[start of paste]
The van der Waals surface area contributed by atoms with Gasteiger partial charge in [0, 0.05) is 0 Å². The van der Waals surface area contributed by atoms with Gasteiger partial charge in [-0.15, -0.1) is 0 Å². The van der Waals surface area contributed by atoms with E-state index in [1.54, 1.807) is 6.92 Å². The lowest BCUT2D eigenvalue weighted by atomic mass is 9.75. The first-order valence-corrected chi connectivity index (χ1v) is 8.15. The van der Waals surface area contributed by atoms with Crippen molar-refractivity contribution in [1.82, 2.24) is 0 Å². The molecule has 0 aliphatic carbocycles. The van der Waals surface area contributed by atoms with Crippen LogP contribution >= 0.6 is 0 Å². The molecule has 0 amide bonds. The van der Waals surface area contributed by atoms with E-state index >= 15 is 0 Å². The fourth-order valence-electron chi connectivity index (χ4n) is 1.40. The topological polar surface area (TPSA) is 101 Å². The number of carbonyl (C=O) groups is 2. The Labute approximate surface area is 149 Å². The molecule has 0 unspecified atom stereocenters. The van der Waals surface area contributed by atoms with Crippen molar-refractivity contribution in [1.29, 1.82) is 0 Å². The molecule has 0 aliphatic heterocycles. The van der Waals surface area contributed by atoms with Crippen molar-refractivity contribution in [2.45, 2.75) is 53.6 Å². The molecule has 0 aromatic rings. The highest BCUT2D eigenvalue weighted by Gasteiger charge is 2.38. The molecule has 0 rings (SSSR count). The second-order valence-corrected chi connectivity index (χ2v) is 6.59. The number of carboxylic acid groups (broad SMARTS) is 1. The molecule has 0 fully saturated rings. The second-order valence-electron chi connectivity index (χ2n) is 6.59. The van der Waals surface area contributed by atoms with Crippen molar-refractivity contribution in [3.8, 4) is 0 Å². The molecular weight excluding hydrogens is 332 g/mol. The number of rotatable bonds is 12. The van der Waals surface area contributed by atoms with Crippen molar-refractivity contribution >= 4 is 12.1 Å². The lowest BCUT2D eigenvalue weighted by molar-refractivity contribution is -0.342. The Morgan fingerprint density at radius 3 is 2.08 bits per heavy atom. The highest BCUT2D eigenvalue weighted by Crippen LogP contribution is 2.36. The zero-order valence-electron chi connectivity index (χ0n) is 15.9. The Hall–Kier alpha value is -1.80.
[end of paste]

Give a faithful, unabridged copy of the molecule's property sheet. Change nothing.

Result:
The van der Waals surface area contributed by atoms with Gasteiger partial charge in [0, 0.05) is 0 Å². The van der Waals surface area contributed by atoms with Gasteiger partial charge in [-0.15, -0.1) is 0 Å². The van der Waals surface area contributed by atoms with E-state index in [1.54, 1.807) is 6.92 Å². The lowest BCUT2D eigenvalue weighted by atomic mass is 9.75. The first-order valence-corrected chi connectivity index (χ1v) is 8.15. The van der Waals surface area contributed by atoms with Crippen molar-refractivity contribution in [1.82, 2.24) is 0 Å². The molecule has 0 aliphatic carbocycles. The van der Waals surface area contributed by atoms with Crippen LogP contribution >= 0.6 is 0 Å². The molecule has 0 amide bonds. The van der Waals surface area contributed by atoms with E-state index >= 15 is 0 Å². The fourth-order valence-electron chi connectivity index (χ4n) is 1.40. The topological polar surface area (TPSA) is 101 Å². The number of carbonyl (C=O) groups is 2. The Labute approximate surface area is 149 Å². The molecule has 0 unspecified atom stereocenters. The van der Waals surface area contributed by atoms with Crippen molar-refractivity contribution in [1.29, 1.82) is 0 Å². The molecule has 0 aliphatic heterocycles. The van der Waals surface area contributed by atoms with Crippen molar-refractivity contribution in [2.45, 2.75) is 53.6 Å². The molecule has 0 aromatic rings. The highest BCUT2D eigenvalue weighted by Gasteiger charge is 2.38. The molecule has 0 rings (SSSR count). The second-order valence-corrected chi connectivity index (χ2v) is 6.59. The number of carboxylic acid groups (broad SMARTS) is 1. The molecule has 0 fully saturated rings. The second-order valence-electron chi connectivity index (χ2n) is 6.59. The van der Waals surface area contributed by atoms with Crippen molar-refractivity contribution in [3.8, 4) is 0 Å². The molecular weight excluding hydrogens is 332 g/mol. The number of rotatable bonds is 12. The van der Waals surface area contributed by atoms with Crippen molar-refractivity contribution >= 4 is 12.1 Å². The lowest BCUT2D eigenvalue weighted by molar-refractivity contribution is -0.342. The Morgan fingerprint density at radius 3 is 2.08 bits per heavy atom. The highest BCUT2D eigenvalue weighted by Crippen LogP contribution is 2.36. The zero-order valence-electron chi connectivity index (χ0n) is 15.9. The Hall–Kier alpha value is -1.80.